How many Canadians remember waking up on January 1, 1994, a little more than 16 years ago, to the news that Mexican rebels had launched an insurrection to mark the first day of the North American Free Trade Agreement? I certainly do.

I was in Ottawa at the time, after working with the anti-NAFTA organization, Action Canada Network, a coalition of more than 50 organizations across the country — auto and steel workers, First Nations, artists, farmers, nurses, teachers.

We had tried unsuccessfully to stop the deal from going through. We feared that the trade agreement, signed by blatantly pro-business governments (Mulroney, Bush Sr., Salinas of Mexico) would wipe out years of legislation designed to control the actions of those who put profits ahead of just about everything else — from workers’ rights to the environment.

We knew there were many people who felt the same way in Mexico because NAFTA meant the opening up of that country to cheap, mass-produced, and subsidized farm produce from the U.S. — something poor, unsubsidized peasants couldn’t compete with.

The trade agreement also terminated a key clause in the Mexican Constitution which protected land for indigenous groups under the ejido system of agricultural co-operatives. This precious commodity was being thrown into the marketplace.

Yes, we knew there was anti-NAFTA sentiment, but had no idea how deep it ran until shots rang out across the poor, southernmost state of Chiapas.

A hitherto-unknown guerrilla group known as the Zapatista National Liberation Army (after agrarian reformer Emiliano Zapata) emerged from the pine-covered hills to occupy the mountain valley town of San Cristobal de Las Casas — the state capital, as well as other towns and villages in the region.

After several days of fighting and too many deaths, the Mexican army pushed the rebels toward the jungle and a fragile ceasefire was declared. But the popularity of the Zapatistas flourished internationally.

That was because they had expressed — with more force than most — the concerns of many, as we watched globalization (under the guise of free trade) exposing country after country to corporate power.

Although the Mexican government eventually negotiated the San Andres accords, allowing more indigenous rights and autonomy, it never actually ratified them — and turned a blind eye as paramilitary groups spread fear and death throughout Chiapas. Thousands of villagers, most of them Mayan, were forced to flee from their homes.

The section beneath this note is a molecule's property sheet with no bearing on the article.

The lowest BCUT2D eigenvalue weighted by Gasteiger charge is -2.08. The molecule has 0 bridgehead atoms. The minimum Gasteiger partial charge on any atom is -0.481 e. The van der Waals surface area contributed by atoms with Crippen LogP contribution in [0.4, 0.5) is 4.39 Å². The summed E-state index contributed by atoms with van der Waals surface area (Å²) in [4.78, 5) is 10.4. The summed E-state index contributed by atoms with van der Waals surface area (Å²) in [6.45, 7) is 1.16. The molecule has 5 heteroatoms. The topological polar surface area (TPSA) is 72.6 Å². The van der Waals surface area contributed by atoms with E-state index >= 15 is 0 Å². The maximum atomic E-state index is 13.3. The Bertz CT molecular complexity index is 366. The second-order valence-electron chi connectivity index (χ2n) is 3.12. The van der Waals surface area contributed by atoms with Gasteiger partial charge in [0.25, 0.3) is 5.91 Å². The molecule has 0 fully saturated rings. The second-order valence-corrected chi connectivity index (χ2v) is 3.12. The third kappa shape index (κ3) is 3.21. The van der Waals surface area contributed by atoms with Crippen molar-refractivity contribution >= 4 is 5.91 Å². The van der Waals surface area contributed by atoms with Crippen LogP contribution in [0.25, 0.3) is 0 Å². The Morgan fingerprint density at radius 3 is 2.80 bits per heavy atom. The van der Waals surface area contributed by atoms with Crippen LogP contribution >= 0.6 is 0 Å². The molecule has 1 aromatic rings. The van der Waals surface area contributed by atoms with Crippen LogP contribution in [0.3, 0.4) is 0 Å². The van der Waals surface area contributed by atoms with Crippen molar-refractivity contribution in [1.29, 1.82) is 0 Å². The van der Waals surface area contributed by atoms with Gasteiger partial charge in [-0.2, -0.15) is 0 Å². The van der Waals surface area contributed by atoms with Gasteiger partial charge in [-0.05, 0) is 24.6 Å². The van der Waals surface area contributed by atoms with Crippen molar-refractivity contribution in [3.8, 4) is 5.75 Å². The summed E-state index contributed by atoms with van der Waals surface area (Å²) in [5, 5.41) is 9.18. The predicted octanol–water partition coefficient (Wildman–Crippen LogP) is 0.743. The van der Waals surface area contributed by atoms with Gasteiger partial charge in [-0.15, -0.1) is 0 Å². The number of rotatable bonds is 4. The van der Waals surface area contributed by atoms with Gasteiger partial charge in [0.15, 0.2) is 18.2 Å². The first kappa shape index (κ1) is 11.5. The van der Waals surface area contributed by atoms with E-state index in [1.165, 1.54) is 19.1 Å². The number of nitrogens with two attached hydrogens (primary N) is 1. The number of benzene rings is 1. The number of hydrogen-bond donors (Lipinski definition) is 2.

In spite of this, the Zapatistas and their many supporters have managed to create more than 30 autonomous municipalities, establishing health clinics, more than 60 schools, and fair trade coffee co-operatives, along with participatory rather than representative government, which they distrust.

I thought of this history while I sat in a bus a few weeks ago, as it wound its way for several hours up, up into the mountains of Chiapas. We passed small Mayan villages, clinging precariously to the rocks beside the road. I saw cornfields where you wouldn’t think a weed could grow and women in bright, embroidered blouses.

On the outskirts of San Cristobal de Las Casas, I shuddered as we passed a military zone with a barbed wire fence which seemed to stretch for half a mile. What was going on now in this almost mythic place?

For the most part, what I found came as a heartening surprise.

Although the colonial town itself was obviously a popular tourist centre, with a well-disguised Burger King on one of the main streets, the influence of the Zapatistas was everywhere.

A pretty shop full of folk art and handicrafts sold pro-Zapatista posters, postcards, artwork, videos, gun-toting dolls with faces half-covered by bandanas, and more.

In a central restaurant, with its floor covered with pine needles for Christmas, there were pro-Zapatista paintings on the walls — folk art done by the “Cooperativas Autonomas Zapatistas.” Even my placemat was decorated with quotes from Gandhi to Che to Subcomandante Marcos, the former professor turned Zapatista leader.

Sadly, there has been a Canadian element to the struggles in this area. A tent city had been set up in the town’s main square by local miners protesting against a Canadian mining company.

In fact, in December, three men linked to Blackfire Exploration Ltd. were arrested for the murder of an anti-mining organizer. The company has also been charged with bribing local officials.

Many Chiapas communities want already established mines closed because they contaminate groundwater, destroy fragile ecosystems, and make people ill. In spite of this, there is talk of Canada’s Mexican “gold rush” — supported by the Harper government, which is eagerly backing destructive mining ventures around the world.

Yes, Chiapas 16 years later is still a volatile region of Mexico. Two years ago, human rights groups reported an intensification of military activity in the area.

Little wonder that an important aspect of the Zapatistas’ efforts to survive is to maintain a public profile. They probably realize that, if they become invisible, the Mexican government might quietly and systematically destroy them.

After all, they have seen other governments around the world deal murderously with rebellious elements (both internally and externally) — and get away with it.

Kathleen O'Hara

Kathleen O’Hara has been a print, radio and television journalist for 15 years. She worked as a producer for national programs, including “As It Happens” on CBC radio and “The...

Alex Samur

Alex Samur

Alexandra Samur was’s managing editor from 2010 to 2012, books and blogs editor from 2007 to 2012. Alex’s career in independent media spans more than a decade and includes stints...